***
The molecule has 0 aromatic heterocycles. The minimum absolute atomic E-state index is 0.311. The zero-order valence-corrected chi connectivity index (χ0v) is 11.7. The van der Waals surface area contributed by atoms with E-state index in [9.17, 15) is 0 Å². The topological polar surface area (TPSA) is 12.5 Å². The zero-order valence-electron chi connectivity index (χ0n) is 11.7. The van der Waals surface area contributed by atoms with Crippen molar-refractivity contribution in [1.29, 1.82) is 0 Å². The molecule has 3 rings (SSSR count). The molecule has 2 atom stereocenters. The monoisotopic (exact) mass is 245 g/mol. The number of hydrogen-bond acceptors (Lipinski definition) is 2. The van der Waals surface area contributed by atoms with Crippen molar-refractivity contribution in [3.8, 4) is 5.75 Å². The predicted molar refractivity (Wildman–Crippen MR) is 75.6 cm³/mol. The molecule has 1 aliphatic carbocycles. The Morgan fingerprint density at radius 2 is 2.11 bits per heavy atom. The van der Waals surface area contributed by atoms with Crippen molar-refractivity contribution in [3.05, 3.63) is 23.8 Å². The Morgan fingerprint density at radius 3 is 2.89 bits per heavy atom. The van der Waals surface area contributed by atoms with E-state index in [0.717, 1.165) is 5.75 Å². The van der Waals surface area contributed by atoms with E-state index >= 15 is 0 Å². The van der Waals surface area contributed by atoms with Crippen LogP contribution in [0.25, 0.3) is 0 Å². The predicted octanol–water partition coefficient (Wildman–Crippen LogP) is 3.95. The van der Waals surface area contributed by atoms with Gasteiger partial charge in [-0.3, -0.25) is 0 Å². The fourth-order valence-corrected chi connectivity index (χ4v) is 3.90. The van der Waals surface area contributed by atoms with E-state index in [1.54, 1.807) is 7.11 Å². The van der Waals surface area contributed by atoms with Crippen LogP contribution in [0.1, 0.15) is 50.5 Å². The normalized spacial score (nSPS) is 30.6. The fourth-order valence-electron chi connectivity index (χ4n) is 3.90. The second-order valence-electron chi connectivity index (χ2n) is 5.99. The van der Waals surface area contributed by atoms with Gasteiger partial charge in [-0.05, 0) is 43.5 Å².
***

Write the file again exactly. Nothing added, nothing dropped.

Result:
The molecule has 0 aromatic heterocycles. The minimum absolute atomic E-state index is 0.311. The zero-order valence-corrected chi connectivity index (χ0v) is 11.7. The van der Waals surface area contributed by atoms with E-state index in [9.17, 15) is 0 Å². The topological polar surface area (TPSA) is 12.5 Å². The zero-order valence-electron chi connectivity index (χ0n) is 11.7. The van der Waals surface area contributed by atoms with Crippen molar-refractivity contribution in [1.29, 1.82) is 0 Å². The molecule has 3 rings (SSSR count). The molecule has 2 atom stereocenters. The monoisotopic (exact) mass is 245 g/mol. The number of hydrogen-bond acceptors (Lipinski definition) is 2. The van der Waals surface area contributed by atoms with Crippen molar-refractivity contribution in [3.8, 4) is 5.75 Å². The predicted molar refractivity (Wildman–Crippen MR) is 75.6 cm³/mol. The molecule has 1 aliphatic carbocycles. The Morgan fingerprint density at radius 2 is 2.11 bits per heavy atom. The van der Waals surface area contributed by atoms with Crippen molar-refractivity contribution in [3.05, 3.63) is 23.8 Å². The Morgan fingerprint density at radius 3 is 2.89 bits per heavy atom. The van der Waals surface area contributed by atoms with E-state index in [0.717, 1.165) is 5.75 Å². The van der Waals surface area contributed by atoms with E-state index >= 15 is 0 Å². The van der Waals surface area contributed by atoms with Crippen LogP contribution in [0.25, 0.3) is 0 Å². The predicted octanol–water partition coefficient (Wildman–Crippen LogP) is 3.95. The van der Waals surface area contributed by atoms with Gasteiger partial charge in [-0.3, -0.25) is 0 Å². The fourth-order valence-corrected chi connectivity index (χ4v) is 3.90. The van der Waals surface area contributed by atoms with E-state index in [1.54, 1.807) is 7.11 Å². The van der Waals surface area contributed by atoms with Crippen LogP contribution in [0.1, 0.15) is 50.5 Å². The normalized spacial score (nSPS) is 30.6. The fourth-order valence-electron chi connectivity index (χ4n) is 3.90. The second-order valence-electron chi connectivity index (χ2n) is 5.99. The van der Waals surface area contributed by atoms with Gasteiger partial charge in [-0.05, 0) is 43.5 Å².